Special Issue "Humane Killing and Euthanasia of Animals on Farms"
Deadline for manuscript submissions: closed (28 February 2018).
Interests: diseases of laboratory animals, toxicologic pathology, research animal anesthesia, analgesia, euthanasia, animal welfare
Special Issues and Collections in MDPI journals
The humane killing of animals on farms is a major animal welfare issue for all livestock and poultry industries world-wide. Euthanasia of individual sick or injured animals is (or should be) routinely practiced by stock people on most farms, and the emphasis on animal welfare during on-farm killing of large numbers of animals for culling, end of production, and disease control or eradication is increasing. Humane methods for killing animals imply minimal pain and distress prior to and during the procedure and a rapid loss of sensibility prior to death. However, additional factors such as human safety, practicality and the aesthetic and emotional effects on the people performing the method often constrain the techniques that can be used on farms. Increasingly, regulatory requirements and farm animal care guidelines require that methods used for killing animals on farms be evaluated scientifically. Although there is a substantial body of research on methods for humane stunning and killing for slaughter, scientific assessment of different on-farm killing methods on the welfare of farm animals has really only emerged over the last decade. Traditional methods used by stock people for on-farm culling and euthanasia are being evaluated and refined, and new methods are being developed. Practical animal-based measures that stock people can use to reliably assess loss of sensibility and confirm death are being validated objectively and included in training programs for farm workers. Research to date indicates considerable species, sex, and age differences in animal responses to different killing methods and there is an on-going need for research in this area.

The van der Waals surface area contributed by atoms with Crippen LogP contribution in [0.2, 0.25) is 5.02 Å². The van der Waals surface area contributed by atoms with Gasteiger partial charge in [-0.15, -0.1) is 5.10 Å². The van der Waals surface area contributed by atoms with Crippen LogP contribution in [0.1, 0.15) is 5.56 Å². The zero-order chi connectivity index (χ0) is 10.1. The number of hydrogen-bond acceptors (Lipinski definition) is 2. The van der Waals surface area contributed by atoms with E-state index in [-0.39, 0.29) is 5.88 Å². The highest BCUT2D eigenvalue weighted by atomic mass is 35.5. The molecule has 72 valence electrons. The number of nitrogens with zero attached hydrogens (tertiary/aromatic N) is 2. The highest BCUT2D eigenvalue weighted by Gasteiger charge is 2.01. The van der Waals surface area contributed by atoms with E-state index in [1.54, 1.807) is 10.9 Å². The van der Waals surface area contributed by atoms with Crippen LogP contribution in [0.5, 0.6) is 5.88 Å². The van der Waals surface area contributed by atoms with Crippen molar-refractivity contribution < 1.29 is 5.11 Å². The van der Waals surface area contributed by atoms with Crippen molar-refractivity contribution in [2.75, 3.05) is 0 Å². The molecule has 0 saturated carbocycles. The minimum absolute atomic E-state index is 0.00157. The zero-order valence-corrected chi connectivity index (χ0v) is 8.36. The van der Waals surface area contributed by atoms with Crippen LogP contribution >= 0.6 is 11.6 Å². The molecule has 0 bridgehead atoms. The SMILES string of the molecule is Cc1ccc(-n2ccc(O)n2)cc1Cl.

We invite original research papers that address methods for on-farm killing and euthanasia of livestock, farmed fish, animals raised commercially for pelt production, and poultry. Topics can include assessment and comparisons of methods for euthanasia of individual or small numbers of animals by stockpeople and killing of whole herds, flocks or cohorts of stock for disease purposes or depopulation at the farm level. Additional topics include validation of animal-based measures that can be used to assess loss of sensibility and time of death in the field, and aesthetic and emotional effects of different killing methods on farm workers and stock person training.
Dr. Tina M Widowski
Dr. Patricia V. Turner
Manuscript Submission Information
Manuscripts should be submitted online at www.mdpi.com by registering and logging in to this website. Once you are registered, click here to go to the submission form. Manuscripts can be submitted until the deadline. All papers will be peer-reviewed. Accepted papers will be published continuously in the journal (as soon as accepted) and will be listed together on the special issue website. Research articles, review articles as well as short communications are invited. For planned papers, a title and short abstract (about 100 words) can be sent to the Editorial Office for announcement on this website.
Submitted manuscripts should not have been published previously, nor be under consideration for publication elsewhere (except conference proceedings papers). All manuscripts are thoroughly refereed through a single-blind peer-review process. A guide for authors and other relevant information for submission of manuscripts is available on the Instructions for Authors page. Animals is an international peer-reviewed open access monthly journal published by MDPI.
Please visit the Instructions for Authors page before submitting a manuscript. The Article Processing Charge (APC) for publication in this open access journal is 1800 CHF (Swiss Francs). Submitted papers should be well formatted and use good English. Authors may use MDPI's English editing service prior to publication or during author revisions.
- on-farm killing